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What are the 4 Phases of Menstrual Cycle

The menstrual cycle is a natural and biological process of the female body playing a vital role in reproductive health. This cycle explains the monthly changes in the female body due to various hormones and glands. Proper understanding of this cycle is crucial for women to ensure their health and tackle potential problems. This blog will help dive into different phases, symptoms, and common menstrual cycle problems.

 What is Menstrual Cycle?

The monthly sequence of physiological changes that a woman's body experiences in preparation for the chance of pregnancy is known as her menstrual cycle. The cycle, which usually lasts 28 days but can last up to 35 days, is regulated by a sequence of hormonal changes. The first day of menstruation indicates the beginning of the cycle, that ends the day before the next period begins. 

An egg is developed and released into the ovaries during each menstrual cycle. At the same time, the uterine lining started building up. If the egg that has just entered into the ovaries gets fertilized by the sperm, pregnancy will be achieved, otherwise, the uterine lining starts shedding and the cycle resumes. 

Phases of the Menstrual Cycle

The menstrual cycle is divided into four main phases:

  • Menstruation
  • The Follicular Phase
  • Ovulation
  • The Luteal Phase

Each phase is specified by different physiological processes and controlled by hormonal changes in the body. 


Menstruation also called a period, is the first stage in the menstrual cycle. The first day of menstruation begins the menstrual cycle. If the egg has not fertilized in the previous month, the uterus starts shedding its lining, resulting in menstrual bleeding. This phase lasts for 3 to 7 days. Menstruation happens once a month after every 28 to 30 days. 

Symptoms During Menstruation

Women may suffer from a range of symptoms throughout their menstrual cycle, including:

  • Lower back pain
  • Breast soreness
  • Bloating
  • Fatigue
  • Headaches
  • Mood Swings
  • Abdominal Cramps

The severity and duration of these symptoms differ from person to person.

The Follicular Phase

Beginning on the first day of menstruation and lasting until ovulation is the Follicular Phase. Follicles in the ovaries develop and get ready to release an egg, which is why this phase is called the follicular phase. This phase lasts anywhere from 7 to 14 days on average.

Follicle-stimulating hormone (FSH) is released by the pituitary gland which helps in the growth of ovarian follicles. During ovulation, one of these follicles will emerge as the dominant follicle and release the egg.

Symptoms During the Follicular Phase

Symptoms experienced during the follicular phase can include:

  • Clear Skin
  • Improve Mood
  • High Energy Levels
  • Increased Cognitive Functions

Around day 14 of a 28-day menstrual cycle, or halfway through, ovulation takes place. During ovulation, the egg is released by the mature follicular and, passes to the fallopian tube to finally fertilize by the sperm.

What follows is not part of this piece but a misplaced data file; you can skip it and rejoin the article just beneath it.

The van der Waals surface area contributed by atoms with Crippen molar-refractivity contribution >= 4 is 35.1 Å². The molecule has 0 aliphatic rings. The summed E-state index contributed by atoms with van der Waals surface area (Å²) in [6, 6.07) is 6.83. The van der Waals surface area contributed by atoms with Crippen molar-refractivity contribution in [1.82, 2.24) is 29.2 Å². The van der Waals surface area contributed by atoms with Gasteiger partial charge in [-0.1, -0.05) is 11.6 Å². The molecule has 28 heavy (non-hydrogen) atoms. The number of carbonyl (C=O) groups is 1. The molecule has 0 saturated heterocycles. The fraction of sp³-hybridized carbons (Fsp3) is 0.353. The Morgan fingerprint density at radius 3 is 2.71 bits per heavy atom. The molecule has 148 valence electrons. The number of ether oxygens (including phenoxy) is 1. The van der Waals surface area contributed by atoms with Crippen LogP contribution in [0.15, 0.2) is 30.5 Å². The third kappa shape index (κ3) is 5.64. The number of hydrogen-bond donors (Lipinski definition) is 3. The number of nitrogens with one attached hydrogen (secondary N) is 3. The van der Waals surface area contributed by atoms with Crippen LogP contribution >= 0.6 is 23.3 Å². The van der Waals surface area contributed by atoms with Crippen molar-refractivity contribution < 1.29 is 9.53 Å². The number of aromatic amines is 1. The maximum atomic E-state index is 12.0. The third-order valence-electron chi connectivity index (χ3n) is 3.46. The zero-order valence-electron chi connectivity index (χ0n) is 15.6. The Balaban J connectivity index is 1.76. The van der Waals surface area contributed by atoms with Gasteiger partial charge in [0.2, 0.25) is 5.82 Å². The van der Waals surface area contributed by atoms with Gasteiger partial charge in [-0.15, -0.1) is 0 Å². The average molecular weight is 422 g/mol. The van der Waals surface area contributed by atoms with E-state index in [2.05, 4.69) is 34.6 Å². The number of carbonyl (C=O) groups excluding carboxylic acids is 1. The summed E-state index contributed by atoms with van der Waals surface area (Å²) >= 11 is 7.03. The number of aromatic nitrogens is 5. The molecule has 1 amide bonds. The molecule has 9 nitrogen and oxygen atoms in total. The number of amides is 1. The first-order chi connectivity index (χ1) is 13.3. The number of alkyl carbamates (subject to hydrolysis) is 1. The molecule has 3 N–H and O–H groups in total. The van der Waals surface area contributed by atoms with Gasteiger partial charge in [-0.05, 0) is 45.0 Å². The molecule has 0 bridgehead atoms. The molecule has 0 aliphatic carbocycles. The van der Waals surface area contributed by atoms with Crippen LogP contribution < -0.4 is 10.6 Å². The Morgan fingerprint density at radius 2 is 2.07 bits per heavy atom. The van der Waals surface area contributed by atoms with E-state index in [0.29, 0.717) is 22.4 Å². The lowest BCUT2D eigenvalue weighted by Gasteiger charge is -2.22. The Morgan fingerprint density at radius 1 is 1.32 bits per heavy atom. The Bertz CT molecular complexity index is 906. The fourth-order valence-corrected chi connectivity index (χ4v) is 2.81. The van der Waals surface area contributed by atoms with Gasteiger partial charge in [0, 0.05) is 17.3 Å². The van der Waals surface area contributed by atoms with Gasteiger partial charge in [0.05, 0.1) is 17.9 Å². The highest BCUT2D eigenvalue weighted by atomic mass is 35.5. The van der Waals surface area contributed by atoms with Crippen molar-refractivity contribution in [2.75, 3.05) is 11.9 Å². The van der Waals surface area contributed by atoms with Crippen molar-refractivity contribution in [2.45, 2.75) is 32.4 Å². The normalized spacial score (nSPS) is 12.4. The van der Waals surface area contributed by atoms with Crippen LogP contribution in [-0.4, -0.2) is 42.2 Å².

The pituitary gland's production of luteinizing hormone (LH) spikes ovulation. This phase is important in the menstrual cycle as it is the only time when the egg is available for fertilization.  Ovulation only lasts for 12 to 24 hours. 

Symptoms During Ovulation

Ovulation can cause several symptoms in women, such as:

  • Increased libido
  • Increase in basal body temperature
  • Tenderness in breast
  • Pelvic and abdominal pain
  • Clear and egg-white discharge
The Luteal Phase

The luteal phase starts after ovulation and lasts until the beginning of the next cycle. In this phase, empty follicles develop into corpus luteum, which releases progesterone. Progesterone further thickens the uterus lining for the fertilized egg to be conceived. 

If the egg is not fertilized by this time, the corpus luteum will break down, causing a drop in estrogen and progesterone levels. As a result, the uterus starts shedding its linings, indicating the beginning of menstruation. 

Symptoms During the Luteal Phase

Premenstrual syndrome (PMS) symptoms are frequently linked to the luteal phase and include:

  • Headaches
  • Fatigue
  • Peevishness
  • Bloating
  • Increase in weight
  • Mood Swings
  • Tender breast
  • Food cravings
When To See a Doctor

There are some cases where you should be conscious and need to see a doctor, 

  • Your periods are not regular.
  • Experience heavy bleeding between periods.
  • Bleed for more than 7 days.
  • Missed your periods or have stopped completely before menopause.
  • The interval between your periods is less than 21 days or more than 35 days. 

A multitude of hormonal changes and physiological processes are involved in the menstrual cycle.  Women can better manage their health and identify possible problems by becoming aware of the phases of the menstrual cycle and the symptoms associated with each phase. To successfully treat and manage menstruation difficulties, if they emerge, you must visit a healthcare expert.

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